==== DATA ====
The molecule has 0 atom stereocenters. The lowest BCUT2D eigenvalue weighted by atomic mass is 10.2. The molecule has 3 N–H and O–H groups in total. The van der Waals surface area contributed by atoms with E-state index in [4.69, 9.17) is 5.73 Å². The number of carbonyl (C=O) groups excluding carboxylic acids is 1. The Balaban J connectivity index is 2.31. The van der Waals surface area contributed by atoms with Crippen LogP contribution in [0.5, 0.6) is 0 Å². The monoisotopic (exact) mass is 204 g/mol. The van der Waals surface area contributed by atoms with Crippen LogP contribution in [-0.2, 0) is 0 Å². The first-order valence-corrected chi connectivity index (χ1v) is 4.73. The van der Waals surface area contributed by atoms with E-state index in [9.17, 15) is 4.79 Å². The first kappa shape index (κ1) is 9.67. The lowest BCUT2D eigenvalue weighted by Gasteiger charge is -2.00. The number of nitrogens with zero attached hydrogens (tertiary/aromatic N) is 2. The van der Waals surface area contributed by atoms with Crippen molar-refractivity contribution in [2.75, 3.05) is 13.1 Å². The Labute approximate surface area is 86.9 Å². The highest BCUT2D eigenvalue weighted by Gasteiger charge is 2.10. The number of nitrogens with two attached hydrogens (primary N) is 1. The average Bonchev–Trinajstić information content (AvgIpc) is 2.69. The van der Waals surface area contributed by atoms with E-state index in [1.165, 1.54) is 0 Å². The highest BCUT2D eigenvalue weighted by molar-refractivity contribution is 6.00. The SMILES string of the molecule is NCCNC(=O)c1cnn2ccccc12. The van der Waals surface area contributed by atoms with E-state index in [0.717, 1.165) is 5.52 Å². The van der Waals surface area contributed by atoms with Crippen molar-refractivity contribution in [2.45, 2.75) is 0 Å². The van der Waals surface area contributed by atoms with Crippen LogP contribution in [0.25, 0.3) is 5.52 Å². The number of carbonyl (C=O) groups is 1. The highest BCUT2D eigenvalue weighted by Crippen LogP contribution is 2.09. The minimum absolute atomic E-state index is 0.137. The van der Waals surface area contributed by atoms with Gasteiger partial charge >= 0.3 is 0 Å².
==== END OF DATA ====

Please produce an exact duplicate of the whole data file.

The molecule has 0 atom stereocenters. The lowest BCUT2D eigenvalue weighted by atomic mass is 10.2. The molecule has 3 N–H and O–H groups in total. The van der Waals surface area contributed by atoms with E-state index in [4.69, 9.17) is 5.73 Å². The number of carbonyl (C=O) groups excluding carboxylic acids is 1. The Balaban J connectivity index is 2.31. The van der Waals surface area contributed by atoms with Crippen LogP contribution in [0.5, 0.6) is 0 Å². The monoisotopic (exact) mass is 204 g/mol. The van der Waals surface area contributed by atoms with Crippen LogP contribution in [-0.2, 0) is 0 Å². The first-order valence-corrected chi connectivity index (χ1v) is 4.73. The van der Waals surface area contributed by atoms with E-state index in [9.17, 15) is 4.79 Å². The first kappa shape index (κ1) is 9.67. The lowest BCUT2D eigenvalue weighted by Gasteiger charge is -2.00. The number of nitrogens with zero attached hydrogens (tertiary/aromatic N) is 2. The van der Waals surface area contributed by atoms with Crippen molar-refractivity contribution in [2.75, 3.05) is 13.1 Å². The Labute approximate surface area is 86.9 Å². The highest BCUT2D eigenvalue weighted by Gasteiger charge is 2.10. The number of nitrogens with two attached hydrogens (primary N) is 1. The average Bonchev–Trinajstić information content (AvgIpc) is 2.69. The van der Waals surface area contributed by atoms with E-state index in [1.165, 1.54) is 0 Å². The highest BCUT2D eigenvalue weighted by molar-refractivity contribution is 6.00. The SMILES string of the molecule is NCCNC(=O)c1cnn2ccccc12. The van der Waals surface area contributed by atoms with E-state index in [0.717, 1.165) is 5.52 Å². The van der Waals surface area contributed by atoms with Crippen molar-refractivity contribution in [2.45, 2.75) is 0 Å². The van der Waals surface area contributed by atoms with Crippen LogP contribution in [0.25, 0.3) is 5.52 Å². The number of carbonyl (C=O) groups is 1. The highest BCUT2D eigenvalue weighted by Crippen LogP contribution is 2.09. The minimum absolute atomic E-state index is 0.137. The van der Waals surface area contributed by atoms with Gasteiger partial charge >= 0.3 is 0 Å².